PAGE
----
I think it’s popular partly because it’s fairly new in the public consciousness. When I was growing up, no one had really heard of Asperger’s Syndrome. If the diagnosis had been around, I have family members who would have received it, I’m sure. There was a real gap in the literature available, so writers and publishers are filling that gap. I’ve talked above about how some of the books I’ve read have helped me to come to terms with Apserger’s and figure out what it means for me and my family. Tony Attwood’s The Complete Guide to Asperger’s Syndrome was the book that really helped me navigate the world of Asperger’s and understand what it meant; Tony is generally accepted as the world expert, and his book is knowledgeable, comprehensive, positive and entirely readable for the layperson. Oddly enough, Curious Incident of the Dog in the Night-time is one of my son’s all-time favourite books. He also loves Silver Linings Playbook (me too), which doesn’t say what the main character’s diagnosis is (unlike in the film, where he’s bipolar), but he certainly seems like an Aspie to me. I think maybe the sense of humour in those books particularly appeals, and the way they successfully navigate challenges. I also read About a Boy and High Fidelity by Nick Hornby as very Asperger’s books. (Interestingly, Nick has an autistic son.) I adored Graeme Simsion’s The Rosie Project. I think it’s very clever and funny, and has a terrific way of confronting the reader with myths and assumptions about Asperger’s, only to knock them down. I bought Rosie as a Christmas present for my dad, who identifies as Asperger’s, and he loved it too. He rang me a few times while he was reading it to tell me how much he liked it, and to discuss the character of Don. It’s a novel that presents Asperger’s as responsible for Don’s challenges, but also his tremendous gifts. And the reader falls in love with Don as a character. That was my aim, to introduce the reader to characters on the autistic spectrum as people, rather than as sets of symptoms (which I think Graeme beautifully achieves). I wanted readers to react to me and Leo – and hopefully engage with and empathise with us – as fully rounded characters.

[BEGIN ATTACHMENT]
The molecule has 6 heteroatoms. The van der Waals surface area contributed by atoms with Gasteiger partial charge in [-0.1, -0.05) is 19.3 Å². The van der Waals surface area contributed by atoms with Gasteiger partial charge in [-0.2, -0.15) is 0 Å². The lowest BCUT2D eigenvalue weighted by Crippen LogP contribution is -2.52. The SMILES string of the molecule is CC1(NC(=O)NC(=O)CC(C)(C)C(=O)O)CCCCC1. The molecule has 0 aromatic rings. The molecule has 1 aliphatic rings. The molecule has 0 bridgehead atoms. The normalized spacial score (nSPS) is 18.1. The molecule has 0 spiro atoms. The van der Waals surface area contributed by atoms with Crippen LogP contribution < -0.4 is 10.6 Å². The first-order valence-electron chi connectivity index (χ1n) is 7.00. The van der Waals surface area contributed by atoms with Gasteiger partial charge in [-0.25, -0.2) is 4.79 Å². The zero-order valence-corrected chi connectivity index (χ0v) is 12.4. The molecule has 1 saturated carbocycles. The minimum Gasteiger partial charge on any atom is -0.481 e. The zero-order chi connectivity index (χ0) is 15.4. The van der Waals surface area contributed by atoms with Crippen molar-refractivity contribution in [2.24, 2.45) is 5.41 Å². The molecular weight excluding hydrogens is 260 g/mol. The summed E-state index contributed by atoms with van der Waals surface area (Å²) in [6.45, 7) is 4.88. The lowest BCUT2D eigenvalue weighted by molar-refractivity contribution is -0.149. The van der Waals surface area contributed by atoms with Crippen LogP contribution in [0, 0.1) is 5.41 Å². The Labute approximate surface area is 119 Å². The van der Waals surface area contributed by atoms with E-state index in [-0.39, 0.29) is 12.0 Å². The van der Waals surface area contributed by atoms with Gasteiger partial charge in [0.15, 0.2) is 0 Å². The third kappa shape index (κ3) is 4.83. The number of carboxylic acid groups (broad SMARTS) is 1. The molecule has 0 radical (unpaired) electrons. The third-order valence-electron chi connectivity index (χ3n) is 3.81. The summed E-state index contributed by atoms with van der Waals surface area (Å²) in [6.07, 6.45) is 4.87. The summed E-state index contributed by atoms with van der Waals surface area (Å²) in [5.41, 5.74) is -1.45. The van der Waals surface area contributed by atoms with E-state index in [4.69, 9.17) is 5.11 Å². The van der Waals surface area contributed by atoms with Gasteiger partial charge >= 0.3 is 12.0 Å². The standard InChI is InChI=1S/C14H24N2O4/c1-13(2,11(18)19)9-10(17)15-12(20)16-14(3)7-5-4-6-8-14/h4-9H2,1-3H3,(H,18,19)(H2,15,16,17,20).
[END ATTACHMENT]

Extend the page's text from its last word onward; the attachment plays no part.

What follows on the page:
You have gone through the experience of finding out that your child has Asperger syndrome, but also discovering that you might have this condition. What is the one thing that you wished you knew at the outset of this experience and would like to pass to others as advice?

I didn’t know much about Asperger’s Syndrome – and I thought of it mostly in terms of the challenges, rather than the positives. I think that more rounded perspectives of what Asperger’s means are just starting to become more widely available. I wish my first introduction to Asperger’s had been more balanced, and more positively framed. I also wish I’d been able to read personal stories that I could really connect with, that would make me positive about my son’s chances of having a productive life, with love and happiness in it. I have found some in the intervening years (including John Elder Robison and Rachel Robertson) and that’s what I’m hoping to provide. Advice? It’s not a life sentence, though it might feel like one at first. It’s a path to understanding. Knowledge is a powerful tool. Allow yourself to grieve at first, but realise that diagnosis often represents both the worst time and the moment before it all starts to improve, with the tools and understanding that a diagnosis brings. Asperger’s is a particular brain structure built on extremes, and that while it presents considerable challenges, it also presents considerable gifts. I truly believe that childhood is the hardest time for someone with Asperger’s. It’s the time when you receive a general education. We’re not good generalists. As we move into university and work, where we can specialise and focus on what we’re really good at (and passionate about), life improves. Hang in there. We would love to hear back from you about Boomer & Me, about Jo’s great answers to our questions and about other books on Asperger’s that you would like to add to our Asperger’s & Autism Collection Bookshelf. You can leave your comments here or go to Jo’s author page on our site where you can either leave another comment or join in conversation with Jo via her twitter.